- Hydrolyzed whey protein stimulates plasma insulin two times greater than complete milk proteins alone. This could lead to decreased muscle breakdown and increased shuttling of nutrients into fatigued muscle (promoting enhanced recovery).[7,8]
- Hydrolyzed whey protein elicits the greatest availability of amino acids for up to three hours after ingestion. In fact, this effect was 37 percent greater after taking in hydrolyzed whey protein than after ingesting a complete milk protein supplement.[7,8]
To get an idea of how these enzymes affect the absorption kinetics of whey protein, research shows that when whey protein is combined with digestive enzymes, amino acid absorption increases to a rate of about 8-10 grams per hour. So, if you consume 20-40 grams immediately post-workout, you should be getting a steady stream of protein for as much as 2-4 hours afterward.
What About Those Longer Stretches of Time?
If you're looking for the most efficient way to get protein to your muscles fast, whey is the way to go. But what about when you have longer stretches of time in front of you—like bedtime?
Currently there is no other protein source on the market that provides greater sustained amino acid delivery than high-quality micellar casein. The casein shake before bed is a classic bodybuilder ritual, and for very good reason.
Not to be mistaken for inferior quality calcium caseinates, micellar casein is the purest form of casein protein. Casein proteins are pH sensitive, causing them to thicken in the acidic environment of the stomach. The proteins' ability to form a gel in the stomach slows down the digestion rate of the intact proteins, providing a sustained release of amino acids into the bloodstream.
This unique property makes casein ideal for nighttime or prolonged periods throughout the day without protein. Drinking just 30 grams of micellar casein has been shown to promote an incredible seven-hour sustained plateau in blood amino acids, thereby reducing catabolism by 34 percent, and boosting anabolism by 31 percent, for seven hours after ingestion.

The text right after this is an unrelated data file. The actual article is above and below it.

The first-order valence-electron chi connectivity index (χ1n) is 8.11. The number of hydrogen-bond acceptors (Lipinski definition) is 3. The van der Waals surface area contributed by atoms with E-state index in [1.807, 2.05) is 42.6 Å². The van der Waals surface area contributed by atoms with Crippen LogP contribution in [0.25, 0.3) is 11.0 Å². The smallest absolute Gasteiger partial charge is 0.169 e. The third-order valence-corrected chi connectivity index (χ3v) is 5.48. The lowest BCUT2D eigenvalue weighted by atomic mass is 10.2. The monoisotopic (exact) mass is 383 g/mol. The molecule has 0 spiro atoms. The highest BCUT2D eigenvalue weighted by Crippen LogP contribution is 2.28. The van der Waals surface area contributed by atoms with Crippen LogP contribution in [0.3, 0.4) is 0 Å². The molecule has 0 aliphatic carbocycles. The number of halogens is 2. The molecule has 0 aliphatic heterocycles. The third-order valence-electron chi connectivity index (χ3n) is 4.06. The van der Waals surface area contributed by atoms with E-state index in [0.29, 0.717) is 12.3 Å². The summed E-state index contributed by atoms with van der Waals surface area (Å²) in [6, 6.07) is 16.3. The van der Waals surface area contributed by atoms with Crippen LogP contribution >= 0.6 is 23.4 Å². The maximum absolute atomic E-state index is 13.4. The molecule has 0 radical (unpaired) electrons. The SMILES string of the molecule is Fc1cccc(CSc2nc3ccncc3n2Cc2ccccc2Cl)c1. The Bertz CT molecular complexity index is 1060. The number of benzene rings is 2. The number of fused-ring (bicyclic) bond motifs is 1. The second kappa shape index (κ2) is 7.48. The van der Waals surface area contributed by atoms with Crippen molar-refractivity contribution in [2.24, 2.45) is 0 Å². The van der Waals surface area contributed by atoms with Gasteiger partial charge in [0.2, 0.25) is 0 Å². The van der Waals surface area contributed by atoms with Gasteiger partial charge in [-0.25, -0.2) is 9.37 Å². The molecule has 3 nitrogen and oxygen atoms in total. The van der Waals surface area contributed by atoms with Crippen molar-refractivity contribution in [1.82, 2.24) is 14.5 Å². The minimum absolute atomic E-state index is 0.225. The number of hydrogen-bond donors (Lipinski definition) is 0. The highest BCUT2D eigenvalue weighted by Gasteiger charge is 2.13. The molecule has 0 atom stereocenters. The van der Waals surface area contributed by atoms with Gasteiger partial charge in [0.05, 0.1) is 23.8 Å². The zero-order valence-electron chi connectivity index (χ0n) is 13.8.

Whey during the day, casein at night; it's a one-two punch that has both research and decades of anecdotal support behind it. There's no need to reinvent the wheel when it comes to protein!
- Tipton, K. D., Elliott, T. A., Cree, M. G., Aarsland, A. A., Sanford, A. P., & Wolfe, R. R. (2007). American Journal of Physiology-Endocrinology and Metabolism, 292(1), E71-E76.
- Morton, R. W., Murphy, K. T., McKellar, S. R., Schoenfeld, B. J., Henselmans, M., Helms, E., ... & Phillips, S. M. (2017). . British Journal of Sports Medicine, bjsports-2017.
- Manninen, A. H. (2006). . British Journal of Sports Medicine, 40(11), 900-905.
- Norton, L. E., Wilson, G. J., Layman, D. K., Moulton, C. J., & Garlick, P. J. (2012). . Nutrition & Metabolism, 9(1), 67.
- Sánchez-Moya, T., López-Nicolás, R., Planes, D., González-Bermúdez, C. A., Ros-Berruezo, G., & Frontela-Saseta, C. (2017). . Food & Function, 8(9), 3053-3063.
- Brimelow, R. E., West, N. P., Williams, L. T., Cripps, A. W., & Cox, A. J. (2017). . Critical Reviews in Food Science and Nutrition, 57(8), 1593-1602.
- Calbet, J. A., & MacLean, D. A. (2002). . The Journal of Nutrition, 132(8), 2174-2182.
- Brown, M. A., Stevenson, E. J., & Howatson, G. (2017). . Applied Physiology, Nutrition, and Metabolism, (ja).
- Oben, J., Kothari, S. C., & Anderson, M. L. (2008). . Journal of the International Society of Sports Nutrition, 5(1), 10.
- Boirie, Y., Dangin, M., Gachon, P., Vasson, M. P., Maubois, J. L., & Beaufrère, B. (1997). . Proceedings of the National Academy of Sciences, 94(26), 14930-14935.
- Kouw, I. W., Holwerda, A. M., Trommelen, J., Kramer, I. F., Bastiaanse, J., Halson, S. L., ... & van Loon, L. J. (2017). . The Journal of Nutrition, 147(12), 2252-2261.